Kronos: Model-Based Head Tracking

What It Does

Kronos is a system that tracks the rigid motion of heads in 3D from a single 2D camera view. It can very accurately recover the 3D translations and rotations of the head (see Ground Truth section below) and is stable over hundreds of frames.

How It Does It

Kronos first automatically fits a 3D ellipsoid to the head in the first frame of the sequence using the feature positions produced by the modular eigenspaces work of Baback Moghaddam and Alex P. Pentland.

To compute the motion of the model from the current to the next frame, the optical flow between the frames is first computed. The six rigid parameters (three rotations, three translations) of the ellipsoid are then iterated about their current position. The "model flow" is defined as the flow resulting from moving the model from its current parameters to a given set of iterated parameters. A robust error norm is used to compare this model flow with the actual optical flow. The set of parameters with the (locally) smallest error is chosen as the model parameters for the next frame. This process is then continued for the next set of frames.

The images at the top of this page show several key frames from a hundred frame sequence. The first row of images are the original input frames. The second row shows the ellipsoid model with the current estimated parameters superimposed on the original frames.

Who Developed It

This research was done by Sumit Basu, Irfan A. Essa, and Alex P. Pentland.


This material is based upon work supported in part by a National Science Foundation Graduate Fellowship. We also gratefully acknowledge our corporate sponsors, especially British Telecom, which has worked closely with us on parts of this project in terms of both research and funding.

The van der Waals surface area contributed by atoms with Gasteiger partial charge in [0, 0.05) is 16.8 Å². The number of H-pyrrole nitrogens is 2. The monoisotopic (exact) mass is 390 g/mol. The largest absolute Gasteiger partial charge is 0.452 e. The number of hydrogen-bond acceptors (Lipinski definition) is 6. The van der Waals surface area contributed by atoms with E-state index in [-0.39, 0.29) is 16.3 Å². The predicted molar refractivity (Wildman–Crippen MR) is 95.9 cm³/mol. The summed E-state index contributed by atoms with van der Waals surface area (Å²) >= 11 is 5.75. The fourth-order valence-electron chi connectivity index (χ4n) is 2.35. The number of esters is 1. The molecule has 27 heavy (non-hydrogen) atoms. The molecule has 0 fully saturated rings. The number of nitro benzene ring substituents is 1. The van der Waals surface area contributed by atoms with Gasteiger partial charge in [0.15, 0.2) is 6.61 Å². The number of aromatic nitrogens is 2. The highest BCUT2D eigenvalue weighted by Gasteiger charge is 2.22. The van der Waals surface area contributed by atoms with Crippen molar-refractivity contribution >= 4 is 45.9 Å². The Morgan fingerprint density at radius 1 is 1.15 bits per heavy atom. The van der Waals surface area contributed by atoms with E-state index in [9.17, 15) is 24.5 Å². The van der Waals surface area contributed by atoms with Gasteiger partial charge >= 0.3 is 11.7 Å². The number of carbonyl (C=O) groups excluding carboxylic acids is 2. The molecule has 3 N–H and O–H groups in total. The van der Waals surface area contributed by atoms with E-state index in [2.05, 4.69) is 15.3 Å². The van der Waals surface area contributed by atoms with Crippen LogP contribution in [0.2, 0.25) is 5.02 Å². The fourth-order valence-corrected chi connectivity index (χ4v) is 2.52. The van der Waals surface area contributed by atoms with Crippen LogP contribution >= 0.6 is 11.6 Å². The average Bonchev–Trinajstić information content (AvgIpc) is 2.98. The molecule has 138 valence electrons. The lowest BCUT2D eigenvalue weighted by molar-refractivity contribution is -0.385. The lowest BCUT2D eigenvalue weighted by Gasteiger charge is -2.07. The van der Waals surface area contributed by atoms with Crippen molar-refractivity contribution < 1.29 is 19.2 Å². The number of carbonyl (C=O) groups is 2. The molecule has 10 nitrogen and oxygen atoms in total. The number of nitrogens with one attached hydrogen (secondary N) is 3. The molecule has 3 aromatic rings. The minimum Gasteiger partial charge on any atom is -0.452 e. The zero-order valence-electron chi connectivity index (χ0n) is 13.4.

Where To Get More Information

Download Vismod Technical Report #362, Motion Regularization for Model-based Head-Tracking, from our tech-reports page.

Ground Truth Sequence

To demonstrate the accuracy of our system, we generated a sequence for which the rigid parameters of the head were known exactly for each frame. Using computer animation, a texture-mapped head was moved around on a real background. This head was then tracked using the ellipsoidal model. The head was also tracked using a 2D planar model to demonstrated the advantages of the full 3D model. As you can see in the sequences, while the point to point correspondence (i.e., a point on the mesh to a point on the face) is good for both models, the 3D parameters are much more accurate for the ellipsoidal model (see the plots). Note the angles (alpha, beta, and gamma) in particular.

Click on the following to see the corresponding QuickTime MOV movies:

the original synthetic sequence

tracking with the ellipsoidal model

tracking with the planar model

Click here to see plots of each of the following rigid parameter values for the original sequence, the ellipsoidal model, and the planar model:

Real Sequences

Click on the following images to see QuickTime MOV movies of the corresponding sequences (with the ellipsoidal model superimposed on each frame).

30 FPS, HandyCam, 320x240 images

30 FPS, HandyCam, 320x240 images

30 FPS, HandyCam, 320x240 images

15 FPS, unknown camera type, 280x210 images

5 FPS, IndyCam, 90x90 images

-- DEMOS -- Back up to the FaceView menu